On Fri, Sep 16, 2016 at 10:05 PM Luca Martinelli <martinellil...@gmail.com>

> 2016-09-15 14:09 GMT+02:00 Jan Dittrich <jan.dittr...@wikimedia.de>:
> > 2016-09-14 11:47 GMT+02:00 Magnus Manske <magnusman...@googlemail.com>:
> >> I found people opposed to Listeria lists (in article namespace) for two
> main
> >> reasons:
> >>
> >> * The list is wikitext, so it /looks/ like one can edit it, but then it
> gets
> >> overwritten by a bot. If the wikitext representation of a list were
> just a
> >> parser function or extension tag, that problem would not appear
> (nothing to
> >> edit)
> >
> > Thanks! This is very helpful for me.
> >
> > The wikitext overwriting is a good point and it is easy to understand
> that
> > this leads to confusion.
> Still, there's a notice that warns people that "Edits made within the
> list area will be removed on the next update!". Moreover, this is not
> entirely "new" to, say, Italian Wikipedia, where we already have
> "automated pages", i.e. lists filled in by bots. I'm not
> underestimating the possible confusion, I'm just weighing pros and
> cons, and the former outweigh the latter IMHO.
> Let me do an example: do we *really* think this is a problem, say,
> with the list of Prime Ministers of the Kingdom of Sardinia (a title
> bestowed from 1848 to 1861)? Editing such list would be virtually
> useless, except for a bunch of coherence edit (adding an image, fixing
> a link) that ListeriaBot can do on its own every $time. Not just on
> one wiki, but on ALL wikis.
> The only problem that comes to my mind is a table with wrong data in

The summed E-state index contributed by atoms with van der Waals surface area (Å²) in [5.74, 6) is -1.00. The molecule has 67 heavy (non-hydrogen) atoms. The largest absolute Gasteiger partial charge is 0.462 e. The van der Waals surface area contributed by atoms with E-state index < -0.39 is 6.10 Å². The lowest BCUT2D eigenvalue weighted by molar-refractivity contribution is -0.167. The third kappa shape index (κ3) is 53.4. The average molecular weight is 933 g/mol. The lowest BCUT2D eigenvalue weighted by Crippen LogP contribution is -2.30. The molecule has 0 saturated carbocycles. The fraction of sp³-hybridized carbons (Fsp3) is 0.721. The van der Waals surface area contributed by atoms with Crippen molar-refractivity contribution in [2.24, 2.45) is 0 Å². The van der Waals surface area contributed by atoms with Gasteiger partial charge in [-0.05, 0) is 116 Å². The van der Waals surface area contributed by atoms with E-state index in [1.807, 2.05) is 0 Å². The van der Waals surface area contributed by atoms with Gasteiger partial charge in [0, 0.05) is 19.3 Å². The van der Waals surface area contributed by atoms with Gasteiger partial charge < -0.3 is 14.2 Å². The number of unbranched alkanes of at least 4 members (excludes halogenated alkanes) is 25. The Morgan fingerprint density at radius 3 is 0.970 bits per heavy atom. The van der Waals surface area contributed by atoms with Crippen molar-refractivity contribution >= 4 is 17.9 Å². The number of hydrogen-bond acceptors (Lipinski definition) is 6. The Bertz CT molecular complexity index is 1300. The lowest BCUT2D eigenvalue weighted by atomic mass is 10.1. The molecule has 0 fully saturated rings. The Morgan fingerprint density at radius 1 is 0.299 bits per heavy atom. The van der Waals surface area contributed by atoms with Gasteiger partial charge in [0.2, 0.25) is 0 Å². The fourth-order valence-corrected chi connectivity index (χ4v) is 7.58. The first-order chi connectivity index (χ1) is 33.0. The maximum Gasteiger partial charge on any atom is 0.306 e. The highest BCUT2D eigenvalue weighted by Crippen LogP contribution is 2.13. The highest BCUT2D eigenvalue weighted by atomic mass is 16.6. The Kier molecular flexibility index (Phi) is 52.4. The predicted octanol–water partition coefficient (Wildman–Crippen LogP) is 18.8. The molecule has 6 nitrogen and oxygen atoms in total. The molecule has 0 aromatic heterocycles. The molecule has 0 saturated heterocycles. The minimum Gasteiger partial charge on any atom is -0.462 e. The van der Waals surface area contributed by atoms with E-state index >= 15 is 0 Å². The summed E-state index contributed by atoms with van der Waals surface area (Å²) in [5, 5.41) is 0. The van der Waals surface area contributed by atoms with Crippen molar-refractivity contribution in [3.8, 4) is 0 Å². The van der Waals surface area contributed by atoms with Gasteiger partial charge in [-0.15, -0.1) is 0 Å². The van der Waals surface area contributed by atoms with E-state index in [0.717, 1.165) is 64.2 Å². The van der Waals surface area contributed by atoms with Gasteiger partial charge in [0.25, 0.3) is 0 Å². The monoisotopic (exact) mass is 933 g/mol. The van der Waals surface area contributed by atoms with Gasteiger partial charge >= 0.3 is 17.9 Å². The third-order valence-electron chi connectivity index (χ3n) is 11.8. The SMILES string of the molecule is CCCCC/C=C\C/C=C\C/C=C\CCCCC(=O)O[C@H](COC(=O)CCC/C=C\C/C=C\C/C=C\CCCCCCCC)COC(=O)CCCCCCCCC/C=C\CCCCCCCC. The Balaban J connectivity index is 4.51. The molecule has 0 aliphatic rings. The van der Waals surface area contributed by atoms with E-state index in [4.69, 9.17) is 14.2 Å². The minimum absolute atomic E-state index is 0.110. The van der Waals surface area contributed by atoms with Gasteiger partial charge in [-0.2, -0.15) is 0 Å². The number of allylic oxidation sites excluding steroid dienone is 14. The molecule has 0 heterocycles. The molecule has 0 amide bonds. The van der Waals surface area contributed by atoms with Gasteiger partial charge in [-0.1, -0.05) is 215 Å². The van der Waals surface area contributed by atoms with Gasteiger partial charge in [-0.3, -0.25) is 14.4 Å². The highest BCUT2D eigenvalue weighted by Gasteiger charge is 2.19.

> it -- this is not a problem that ListeriaBot can solve, but a problem
> that can help bring to the surface, so again... profit?

The overwriting of human edits was the main "violation of the rules" that
led to the banning of Listeria bot on German Wikipedia for the article
namespace. I think someone actually made an IP edit just to have it
overwritten on the next update, then point to the "evil bot action". Ah,
such is luddites.

> 2016-09-15 16:53 GMT+02:00 Navino Evans <nav...@histropedia.com>:
> > The main issue that comes up for me with Listeria is with the 'section
> by property' feature. There is currently no control over how it deals with
> multiple values, so a simple list of people sectioned by occupation can
> lead to very misleading results.
> > Every item appears only once on the list, so someone with two
> occupations will just end up in one section or the other.
> I found another problem: if I do a query on query.wikidata about, say,
> ministers of Transport of the Kingdom of Italy, the query would show
> the exact list of ministers, repeating correctly how many times John
> Smith has been minister, with data and all. But with the automated
> list, ALL John Smith's multiple terms would be "compressed" in just
> one entry. Is it possible to "convince" ListeriaBot that the same
> value may occur more than once?
I *think* you could do that if you use the SPARQL variables directly
instead of the properties in the column headings, but you'd need to make
"fake" item IDs (e.g. Q123.a, Q123.b or something). Internally, everything
is wired to list one item per row, and it would be hard to fiddle with it.
It was always a first attempt, not the final product...

> --
> Luca "Sannita" Martinelli
> http://it.wikipedia.org/wiki/Utente:Sannita
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